Monthly Archives: November 2015

Beach House Thanksgiving

As I mixed Grandma Marie’s stuffing this morning, I dredged memories of the celebration opus our family built around a Carolina beach house last year.  I wanted a full house for Mom, too long alone with her grief.  We all love her, but the kids are scattered from the Atlantic to the Rockies and ever so busy grappling life’s dragons.  Thanksgiving week on the beach proved an ideal no-refuse-offer. The waves, foamy gray, loomed so high that the sun sometimes shone through, illuminating the living green within.  One monster put three-year old Conner to flight.  His sprint propelled him ten times beyond its reach.  He’d never been to the beach; how was he to know what a wave might […]

Eastern European media list

Reading ahead ups my enjoyment of a trip no end.  Big cities, and architecture never did much for me, but after reading Chicago’s history and triumph in building skyscrapers on mud, I couldn’t wait to see them. Before our cruise I searched for something to read about Eastern Europe and came up short.  Maybe I can save someone else from a similar fate by sharing this list of books and movies our guides mentioned is noteworthy. Our cruise director introduced  Sissi–Forever My Love by telling us that she grew up watching it every year around Christmas.  It has the feel of a sixties-era Disney production–cutesy music, hokey characters, cheesy humor; but I was so glad to […]

Team Inspiration

Steve is driven about getting out early in the morning, so while I sleep, he goes up top and talks to whoever’s there.  Often it’s Bruce, a fifty-year-old arborist, who looks like a kid amongst all these seasoned seniors.  Bruce is traveling with his 93-years-young father, Jim.  Jim doesn’t need an escort.  He walks with the best of us and shows no slippage in the knowhow department.  On one of our first stops, Bruce passed us on a street somewhere in Franconia and asked if Steve had seen Jim.  He sounded concerned, so we asked other passengers to keep an eye out as […]

Smart Travelers Speak “Stupid”

Two of our friendliest fellow passengers are Ray and Nedy, who both immigrated to the United States from the Philippines. Before I tell you about their travel smarts, I have to tell Ray’s story.  Baby Ray was born during World War II, and when the Japanese invaded, he was put in line to be bayoneted.  Just as his turn came, the soldier fell dead.  He’d taken a bullet from an American sniper. Ray and Nedy learn everyone’s names, especially staff members.  They believe in using the local language, even if it’s only a few words.  To reinforce the rudeness of […]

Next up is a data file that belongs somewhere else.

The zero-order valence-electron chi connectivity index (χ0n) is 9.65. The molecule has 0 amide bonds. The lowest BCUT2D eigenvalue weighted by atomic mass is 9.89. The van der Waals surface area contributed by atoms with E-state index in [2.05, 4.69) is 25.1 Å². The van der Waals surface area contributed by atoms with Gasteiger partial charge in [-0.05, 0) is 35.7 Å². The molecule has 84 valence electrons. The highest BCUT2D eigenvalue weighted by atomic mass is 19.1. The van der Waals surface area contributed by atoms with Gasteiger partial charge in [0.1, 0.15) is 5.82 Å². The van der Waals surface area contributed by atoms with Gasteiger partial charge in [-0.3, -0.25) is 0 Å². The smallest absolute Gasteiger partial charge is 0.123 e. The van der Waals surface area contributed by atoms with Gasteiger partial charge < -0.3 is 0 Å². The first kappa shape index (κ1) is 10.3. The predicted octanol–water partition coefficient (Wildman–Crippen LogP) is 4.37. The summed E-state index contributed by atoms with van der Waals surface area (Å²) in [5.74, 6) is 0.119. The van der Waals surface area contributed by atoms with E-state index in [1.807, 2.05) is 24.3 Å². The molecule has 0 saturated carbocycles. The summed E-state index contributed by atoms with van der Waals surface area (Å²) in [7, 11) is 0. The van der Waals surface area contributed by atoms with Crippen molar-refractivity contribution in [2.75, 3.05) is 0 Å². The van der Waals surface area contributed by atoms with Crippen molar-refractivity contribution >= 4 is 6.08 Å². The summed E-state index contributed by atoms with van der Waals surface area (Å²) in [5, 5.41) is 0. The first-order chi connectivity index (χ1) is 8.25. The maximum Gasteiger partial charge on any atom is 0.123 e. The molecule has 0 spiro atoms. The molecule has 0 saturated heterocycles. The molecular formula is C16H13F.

Danube Dogs

In the back garden of a historic house, a sleepy pooch sported a metal strip about the size of a jumbo bobby pin on its ear.  Why?  When Bulgarian dog catchers nab a stray, they neuter it, tag it, and release it back onto the street.  We watched two of these mutts work a lock as our ship passed through.  Trotting alongside, they waved their tails and greeted the boat so eagerly, my heart ached to feed them or at least scratch behind an ear.  The six homeless fellers bedded down around our Black Sea port suggest that Romania’s policy must be similar. Is it kinder to put homeless […]


I told a young fisherman wearing a Colorado sweatshirt, “I am from Colorado.”   His response was short and awkward, a clear tipoff that his English is as bad as my German.  That’s false advertising, dang it. Being unable to communicate with most locals, we cruisers satisfy our  curiosity by asking our guides about daily life.  The Hungarian said her health care is free except that she needs to tip the doctor in advance to have a better chance at good care.  I hope we aren’t headed down that road. In Bulgaria a guide joked that money is so short that when a Bulgarian tells his friends about buying a new car, they ask, […]

Wanted: Happy-Thought Nazis 7/7/15

Our cruise director warned us before we disembarked that no matter how nice the hotel, leaving the ship always feels as if we’ve been expelled from paradise.  She was so right.  Our farewell banquet at the  hotel had little of the charm we’d been steeped in on the River Navigator.  We could hardly hear our table-mates.  The was service was slow.  The staff didn’t understand about gluten free.  And mostly, we’d lost the staff we’d come to think of as friends. Friendships were viral on this cruise, and I suspect that even for the Navigator,  we were a special group.  Early on I noticed that a number of us were militant positive thinkers.  No whine went unchallenged […]